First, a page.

Tuesday, June 12, 2007

One for Ken Belva

I mentioned Ken Belva's thoughts in Thoughts on Virtual Trust last year. If you don't know Ken's thoughts on "virtual trust" please read that post before continuing further. I refrained from pointing a finger at Ken's Apple DRM example after Steve Jobs posted his Thoughts on Music, where DRM won't apply to Apple music (thereby depriving Ken of one of his case studies and questioning his logic).

Now I'd really like an answer to this article: Retailers Fuming Over Card Data Security Rules; Claim PCI standard shifts burden to them, could alienate customers. Here are a few excerpts:

Several retailers last week bristled at having to comply with the Payment Card Industry (PCI) Data Security Standard, complaining that they carry an unfair burden in securing credit card data.

In interviews and speeches at the annual ERIexchange conference here, retail executives also complained that implementing the PCI standard is costly and could alienate customers...

Robert Fort, director of IT at Virgin Entertainment Group Inc. in Los Angeles... contended that meeting the requirements doesn’t boost a retailer’s bottom line. “There’s no direct return on investment,” he said. “It will not help us sell CDs.”
(emphasis added)

Ken -- what do you think about that? I would respond to the vendor by saying customers who can't trust vendors won't give the vendor their business. I might also use an argument that says vendors could be held liable for negligence. Those are two thoughts.

10 comments:

John Ward said...

While we know about your Patrick Swayze fantasies... do you always have to plug Dirty Dancing and Road House? ;)

Joe said...

Richard,

I don't think customers care. Take a look at TJMax. Since their "incident" revenue went UP, not down. It's disturbing, but true.

LonerVamp said...

The whole TJX thing is an important milestone for us, and may not necessarily be a good one. TJX continues business and people still shop there despite the breach? What does this say about people's feelings on risk, or perhaps about how much they blame TJX? Or even have the information to know what it all means to them anyway?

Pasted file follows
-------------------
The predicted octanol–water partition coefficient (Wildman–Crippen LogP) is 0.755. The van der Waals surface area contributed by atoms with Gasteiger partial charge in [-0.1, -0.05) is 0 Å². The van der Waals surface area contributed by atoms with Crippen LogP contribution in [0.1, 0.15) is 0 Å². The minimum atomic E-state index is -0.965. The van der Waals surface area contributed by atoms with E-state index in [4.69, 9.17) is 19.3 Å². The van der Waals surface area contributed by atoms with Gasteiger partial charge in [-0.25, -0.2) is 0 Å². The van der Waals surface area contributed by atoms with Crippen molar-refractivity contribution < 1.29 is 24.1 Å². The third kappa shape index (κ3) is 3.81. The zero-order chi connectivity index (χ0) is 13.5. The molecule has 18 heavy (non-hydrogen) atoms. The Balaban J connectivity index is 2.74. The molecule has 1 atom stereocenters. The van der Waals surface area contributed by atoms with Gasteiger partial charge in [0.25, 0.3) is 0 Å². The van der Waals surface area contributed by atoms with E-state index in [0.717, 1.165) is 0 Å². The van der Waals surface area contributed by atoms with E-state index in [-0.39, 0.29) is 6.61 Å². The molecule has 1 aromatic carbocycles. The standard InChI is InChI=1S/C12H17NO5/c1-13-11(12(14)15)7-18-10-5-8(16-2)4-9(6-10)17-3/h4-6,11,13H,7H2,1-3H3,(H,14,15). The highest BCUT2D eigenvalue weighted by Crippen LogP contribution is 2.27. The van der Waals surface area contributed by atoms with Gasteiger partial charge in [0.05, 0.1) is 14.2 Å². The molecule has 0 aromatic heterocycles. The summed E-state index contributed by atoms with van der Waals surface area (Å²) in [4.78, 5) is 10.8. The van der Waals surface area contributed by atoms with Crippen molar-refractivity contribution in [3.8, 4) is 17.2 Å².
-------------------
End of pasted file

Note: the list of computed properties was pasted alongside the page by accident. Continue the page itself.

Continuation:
Mary said...

I'm not quite sure that TJX is the best example.Jim

Kenneth F. Belva said...

Hi Richard,

Click here is my reply.
http://www.bloginfosec.com/2007/06/13/my-reply-to-bejtlich-on-drm-and-pci-requirements/

Sincerely,
Kenneth F. Belva
http://www.bloginfosec.com

Kenneth F. Belva said...

It looks like there is a glitch with the a href tags.

Anyway, Richard whenever you want to come over to the VT side, we welcome you with open arms.

KB
http://www.bloginfosec.com

Keydet89 said...

TJX continues business and people still shop there despite the breach?

Why, sure...there are several reasons for this...

First, many aren't aware. Yes, I know...hard to believe...but I have talked to folks who had no idea.

Many don't care.

Another view is that now that there is significant scrutney on TJX, from here on out it's safe...right?

So...what do you do?

Harlan

Keydet89 said...

retail executives also complained that implementing the PCI standard is costly and could alienate customers..

I know what most of you are thinking...you should have been protecting our data in the first place! But consider this...many retailers have very little concern for this. They get their business started at minimal initial startup cost; when they start making money, they realize that they can do so without significant investments in security.

Take a close look at what it takes to be PCI compliant sometime. How tough is it when the POS devices (and software) themselves aren't being designed and built to be PCI compliant?

I would respond to the vendor by saying customers who can't trust vendors won't give the vendor their business.

That statement is too general, Richard, and we've already seen that it's not the case with one large retailer.

http://www.architectsban.webs.com said...
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